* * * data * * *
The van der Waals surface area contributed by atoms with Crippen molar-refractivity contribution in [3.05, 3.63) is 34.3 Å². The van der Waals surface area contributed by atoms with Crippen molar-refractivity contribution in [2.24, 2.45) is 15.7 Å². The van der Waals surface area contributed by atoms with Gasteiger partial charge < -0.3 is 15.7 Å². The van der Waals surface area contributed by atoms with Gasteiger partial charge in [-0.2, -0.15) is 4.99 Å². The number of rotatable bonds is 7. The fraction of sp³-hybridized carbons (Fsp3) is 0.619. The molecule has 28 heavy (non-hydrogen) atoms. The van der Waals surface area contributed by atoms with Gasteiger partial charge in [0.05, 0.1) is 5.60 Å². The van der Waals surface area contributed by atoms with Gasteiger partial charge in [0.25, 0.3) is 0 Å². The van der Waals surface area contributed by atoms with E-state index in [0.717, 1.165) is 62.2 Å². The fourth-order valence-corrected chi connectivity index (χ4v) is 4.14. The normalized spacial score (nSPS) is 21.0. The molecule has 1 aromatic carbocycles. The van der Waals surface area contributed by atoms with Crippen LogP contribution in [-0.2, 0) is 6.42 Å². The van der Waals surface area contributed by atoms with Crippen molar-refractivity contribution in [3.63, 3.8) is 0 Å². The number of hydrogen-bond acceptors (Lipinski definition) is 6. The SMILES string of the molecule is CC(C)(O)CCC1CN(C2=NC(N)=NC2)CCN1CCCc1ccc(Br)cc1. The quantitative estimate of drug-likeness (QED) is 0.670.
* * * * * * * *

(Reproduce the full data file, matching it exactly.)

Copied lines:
The van der Waals surface area contributed by atoms with Crippen molar-refractivity contribution in [3.05, 3.63) is 34.3 Å². The van der Waals surface area contributed by atoms with Crippen molar-refractivity contribution in [2.24, 2.45) is 15.7 Å². The van der Waals surface area contributed by atoms with Gasteiger partial charge < -0.3 is 15.7 Å². The van der Waals surface area contributed by atoms with Gasteiger partial charge in [-0.2, -0.15) is 4.99 Å². The number of rotatable bonds is 7. The fraction of sp³-hybridized carbons (Fsp3) is 0.619. The molecule has 28 heavy (non-hydrogen) atoms. The van der Waals surface area contributed by atoms with Gasteiger partial charge in [0.05, 0.1) is 5.60 Å². The van der Waals surface area contributed by atoms with Gasteiger partial charge in [0.25, 0.3) is 0 Å². The van der Waals surface area contributed by atoms with E-state index in [0.717, 1.165) is 62.2 Å². The fourth-order valence-corrected chi connectivity index (χ4v) is 4.14. The normalized spacial score (nSPS) is 21.0. The molecule has 1 aromatic carbocycles. The van der Waals surface area contributed by atoms with Crippen LogP contribution in [-0.2, 0) is 6.42 Å². The van der Waals surface area contributed by atoms with Crippen molar-refractivity contribution in [3.63, 3.8) is 0 Å². The number of hydrogen-bond acceptors (Lipinski definition) is 6. The SMILES string of the molecule is CC(C)(O)CCC1CN(C2=NC(N)=NC2)CCN1CCCc1ccc(Br)cc1. The quantitative estimate of drug-likeness (QED) is 0.670.